I HAVE many reasons to be grateful to the Irish.

When I was trying to set up the first Celtic Film Festival in South Uist in 1980 (the 41st of which will take place next June in Quimper) I was lucky to meet many inspirational Irish broadcasters and artists. They all taught me something, and I owe a particular debt of gratitude to the then Controller of RTE 1, Muiris Mac Conghail, who became a close friend and mentor.

As SNP chief executive I developed links with Irish political parties building particularly on the strong friendships built by Winnie Ewing in her many years in the European Parliament.

In my various ministerial roles since 2007 I have enjoyed positive dialogue with my Irish counterparts – north and south of the Border – often assisted by the thematic work of the British-Irish Council which I continue to attend in support of the First Minister. Moreover, one of the highlights of my constituency duties in Argyll and Bute was welcoming the President of Ireland, Michael D Higgins, to Iona in 2013 for the 1450th anniversary celebrations.

It was, therefore, a particular pleasure for me, last night in Edinburgh Castle, to publicly acknowledge those debts and add a new one.

For while thanking the 120 members of Scotland’s new Citizens' Assembly for agreeing to be the harbingers of a new deepening of Scottish democracy, I had to tell them that the influence and generosity of Ireland has been instrumental in getting this new democratic development under way.

Ireland’s Constitutional Convention, followed by its Citizens' Assembly, were and are innovative and influential developments for the country itself, but have also contributed greatly to international knowledge of how direct democracy can work. The success of the Abortion Referendum demonstrated that careful, thoughtful, open and inclusive discussion can led to profound change even in the most difficult of areas, especially when politicians encourage people to come to their own conclusions.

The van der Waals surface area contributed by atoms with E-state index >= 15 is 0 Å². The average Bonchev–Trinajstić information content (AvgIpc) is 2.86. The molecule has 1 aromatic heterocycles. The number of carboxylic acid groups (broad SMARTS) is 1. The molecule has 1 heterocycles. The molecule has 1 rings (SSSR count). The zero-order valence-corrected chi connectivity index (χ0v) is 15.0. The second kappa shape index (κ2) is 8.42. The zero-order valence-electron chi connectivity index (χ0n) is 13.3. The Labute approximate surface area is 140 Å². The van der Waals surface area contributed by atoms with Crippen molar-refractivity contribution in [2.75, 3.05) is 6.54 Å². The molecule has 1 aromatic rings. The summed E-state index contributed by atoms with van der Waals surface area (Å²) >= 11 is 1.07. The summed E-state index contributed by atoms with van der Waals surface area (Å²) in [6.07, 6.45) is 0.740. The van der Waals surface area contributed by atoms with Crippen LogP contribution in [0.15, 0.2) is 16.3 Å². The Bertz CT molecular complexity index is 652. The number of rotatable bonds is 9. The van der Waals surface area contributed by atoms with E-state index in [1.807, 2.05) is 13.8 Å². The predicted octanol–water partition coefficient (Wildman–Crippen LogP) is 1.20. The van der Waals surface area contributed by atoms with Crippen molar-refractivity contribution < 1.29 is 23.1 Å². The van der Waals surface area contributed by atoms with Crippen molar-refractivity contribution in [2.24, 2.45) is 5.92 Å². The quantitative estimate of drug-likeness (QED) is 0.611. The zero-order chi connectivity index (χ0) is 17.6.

The detailed work that was undertaken to organise, support and bring to fruition the Irish process (which is about to start looking at other topics) was truly groundbreaking and it has been an enormous advantage for Scotland to have been given open access to the key individuals involved who have shown a generous interest in what we are trying to do. I am certain it could not have been done here without such help from there.

One of the strongest lessons from Ireland, which we have rigorously adhered to, is that the independence of the process is a crucial part of its success. Eventually even formal political submissions in evidence were kept to an agreed length and rigorously fact checked.

It took a little bit of time for an Irish political consensus to form around such radical notions but there is now solid cross-party support.

Last night in Edinburgh there were also political guests from all Scottish parties and whilst the Tories have in recent days been sniping about cost (which will be very similar to that in Ireland) they did at least abstain in the Scottish Parliament vote on the matter last month, unlike the LibDems, whose hostility has been as hypocritical as it has been hysterical. Labour and the Greens have been open minded and supportive, which is to their credit.

How it goes about its business, and what conclusions it reaches, is absolutely up to the Assembly itself. It is in charge of its own deliberations and destiny. Its impressive chairs and its able secretariat, along with their chosen advisers, will support the scientifically and independently selected cross section of our population as they look at the issues that confront our nation’s future and make recommendations for the Parliament and Government to consider and act upon.

They will do so without fear or favour, I am certain.

The awful chaos of Brexit which deepens as week succeeds week is an object lesson in how not to undertake constitutional change and an awful exemplar of how politics is being debased and damaged by the out-of-date and out-of-touch Westminster system.

Scotland showed it could be different when its new parliament was vested in 1999. That parliament is now widely seen to be the best place for decisions about Scotland to be made.

But nothing stands still. Democracy must keep moving forward in order to deepen its roots and take nourishment from them.

Ireland recognised that, and acted. Scotland is grateful for the chance, once again, to learn from our Celtic cousins.